Chicot the Jester HTML version

Chapter 2
The Porte St. Antoine was a kind of vault in stone, similar to our present Porte St.
Denis, only it was attached by its left side to buildings adjacent to the Bastile. The space
at the right, between the gate and the Hôtel des Tournelles, was large and dark, little
frequented by day, and quite solitary at night, for all passers-by took the side next to the
fortress, so as to be in some degree under the protection of the sentinel. Of course,
winter nights were still more feared than summer ones.
That on which the events which we have recounted, and are about to recount took
place, was cold and black. Before the gate on the side of the city, was no house, but
only high walls, those of the church of St. Paul, and of the Hôtel des Tournelles. At the
end of this wall was the niche of which St. Luc had spoken to Bussy. No lamps lighted
this part of Paris at that epoch. In the nights when the moon charged herself with the
lighting of the earth, the Bastile rose somber and majestic against the starry blue of the
skies, but on dark nights, there seemed only a thickening of the shadows where it stood.
On the night in question, a practised eye might have detected in the angle of the wall of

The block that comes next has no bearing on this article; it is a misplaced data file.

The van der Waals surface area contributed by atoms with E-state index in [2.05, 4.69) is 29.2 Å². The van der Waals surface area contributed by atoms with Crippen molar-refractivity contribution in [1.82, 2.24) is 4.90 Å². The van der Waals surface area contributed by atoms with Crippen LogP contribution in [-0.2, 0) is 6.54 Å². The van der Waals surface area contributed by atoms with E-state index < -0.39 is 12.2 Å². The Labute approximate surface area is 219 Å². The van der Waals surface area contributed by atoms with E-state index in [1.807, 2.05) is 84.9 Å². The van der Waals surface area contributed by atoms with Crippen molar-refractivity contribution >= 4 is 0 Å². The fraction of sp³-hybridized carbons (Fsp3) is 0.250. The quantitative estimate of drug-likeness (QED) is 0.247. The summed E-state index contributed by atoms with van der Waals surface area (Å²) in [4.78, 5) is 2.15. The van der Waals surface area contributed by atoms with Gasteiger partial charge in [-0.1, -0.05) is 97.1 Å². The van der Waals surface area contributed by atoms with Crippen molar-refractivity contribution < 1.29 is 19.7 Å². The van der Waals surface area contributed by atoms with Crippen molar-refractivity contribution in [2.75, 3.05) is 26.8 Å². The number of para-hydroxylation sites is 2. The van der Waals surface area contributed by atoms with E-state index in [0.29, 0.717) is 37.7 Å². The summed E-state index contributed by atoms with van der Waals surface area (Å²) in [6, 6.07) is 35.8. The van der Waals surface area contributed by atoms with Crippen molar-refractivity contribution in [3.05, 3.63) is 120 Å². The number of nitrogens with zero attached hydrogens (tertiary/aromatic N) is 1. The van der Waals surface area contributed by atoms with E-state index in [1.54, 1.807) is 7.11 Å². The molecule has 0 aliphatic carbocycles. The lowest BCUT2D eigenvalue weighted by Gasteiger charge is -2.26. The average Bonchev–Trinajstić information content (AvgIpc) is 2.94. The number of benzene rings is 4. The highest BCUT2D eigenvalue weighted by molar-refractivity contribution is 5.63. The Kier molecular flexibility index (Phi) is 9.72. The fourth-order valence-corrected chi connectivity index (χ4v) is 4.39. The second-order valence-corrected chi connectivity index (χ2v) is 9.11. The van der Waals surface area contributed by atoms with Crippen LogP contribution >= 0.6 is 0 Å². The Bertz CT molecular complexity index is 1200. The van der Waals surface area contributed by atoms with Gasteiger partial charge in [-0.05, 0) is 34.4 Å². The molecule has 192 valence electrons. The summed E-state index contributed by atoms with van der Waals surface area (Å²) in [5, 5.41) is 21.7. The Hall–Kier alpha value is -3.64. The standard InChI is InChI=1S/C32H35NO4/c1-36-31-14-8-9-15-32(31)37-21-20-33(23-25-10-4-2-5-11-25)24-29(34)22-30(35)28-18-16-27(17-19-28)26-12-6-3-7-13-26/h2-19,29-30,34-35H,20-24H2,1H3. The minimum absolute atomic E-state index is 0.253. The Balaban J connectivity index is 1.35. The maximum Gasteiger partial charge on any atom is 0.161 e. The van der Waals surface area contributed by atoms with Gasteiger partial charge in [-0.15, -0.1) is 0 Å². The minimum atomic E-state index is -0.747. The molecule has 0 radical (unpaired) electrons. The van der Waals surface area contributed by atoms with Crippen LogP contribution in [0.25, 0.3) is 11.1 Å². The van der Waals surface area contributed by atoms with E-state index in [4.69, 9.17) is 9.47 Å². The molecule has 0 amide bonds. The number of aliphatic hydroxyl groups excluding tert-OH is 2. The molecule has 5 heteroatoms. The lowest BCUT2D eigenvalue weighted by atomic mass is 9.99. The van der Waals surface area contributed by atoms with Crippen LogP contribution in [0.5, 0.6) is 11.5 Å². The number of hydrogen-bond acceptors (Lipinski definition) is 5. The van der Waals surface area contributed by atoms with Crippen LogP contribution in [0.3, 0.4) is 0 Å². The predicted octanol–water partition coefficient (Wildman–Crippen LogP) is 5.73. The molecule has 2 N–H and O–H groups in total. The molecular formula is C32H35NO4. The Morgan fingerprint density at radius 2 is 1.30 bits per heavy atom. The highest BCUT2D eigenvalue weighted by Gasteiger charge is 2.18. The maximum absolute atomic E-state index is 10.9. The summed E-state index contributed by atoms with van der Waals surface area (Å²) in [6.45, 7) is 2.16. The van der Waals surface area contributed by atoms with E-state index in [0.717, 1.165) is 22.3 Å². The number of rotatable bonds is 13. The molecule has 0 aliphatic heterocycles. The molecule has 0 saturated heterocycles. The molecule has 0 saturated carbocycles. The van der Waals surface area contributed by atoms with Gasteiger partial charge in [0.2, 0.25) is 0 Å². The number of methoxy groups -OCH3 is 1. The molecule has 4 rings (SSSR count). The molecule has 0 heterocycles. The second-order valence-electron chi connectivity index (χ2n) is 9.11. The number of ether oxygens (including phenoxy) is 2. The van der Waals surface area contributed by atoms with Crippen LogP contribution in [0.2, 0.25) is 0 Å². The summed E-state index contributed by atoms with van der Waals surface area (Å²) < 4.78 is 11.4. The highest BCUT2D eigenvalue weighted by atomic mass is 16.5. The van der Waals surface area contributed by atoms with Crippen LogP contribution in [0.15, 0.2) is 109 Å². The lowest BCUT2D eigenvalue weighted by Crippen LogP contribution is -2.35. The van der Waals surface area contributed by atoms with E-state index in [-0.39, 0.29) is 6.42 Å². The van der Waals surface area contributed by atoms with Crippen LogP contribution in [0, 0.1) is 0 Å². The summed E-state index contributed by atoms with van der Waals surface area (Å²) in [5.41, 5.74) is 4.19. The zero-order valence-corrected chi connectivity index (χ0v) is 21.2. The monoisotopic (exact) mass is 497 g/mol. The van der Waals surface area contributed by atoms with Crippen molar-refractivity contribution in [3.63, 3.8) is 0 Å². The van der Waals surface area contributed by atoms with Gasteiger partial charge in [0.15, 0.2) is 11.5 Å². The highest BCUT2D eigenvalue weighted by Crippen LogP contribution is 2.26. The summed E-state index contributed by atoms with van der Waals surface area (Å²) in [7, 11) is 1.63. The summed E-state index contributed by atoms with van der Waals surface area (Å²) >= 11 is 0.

the Tournelles several black shades, which moved enough to show that they belonged
to poor devils of human bodies, who seemed to find it difficult to preserve their natural
warmth as they. stood there. The sentinel from the Bastile; who could not see them on
account of the darkness, could not hear them either, for they talked almost in whispers.
However, the conversation did not want interest.
"This Bussy was right," said one; "it is a night such as we had at Warsaw, when Henri
was King of Poland, and if this continues we shall freeze."
"Come, Maugiron, you complain like a woman," replied another: "it is not warm, I
confess; but draw your mantle over your eyes, and put your hands in your pockets, and
you will not feel it."
"Really, Schomberg," said a third, "it is easy to see you are German. As for me, my lips
bleed, and my mustachios are stiff with ice."
"It is my hands," said a fourth; "on my honor, I would not swear I had any."
"You should have taken your mamma's muff, poor Quelus," said Schomberg.
"Eh! mon Dieu, have patience," said a fifth voice; "you will soon be complaining you are
"I see some one coming through the Rue St. Paul," said Quelus.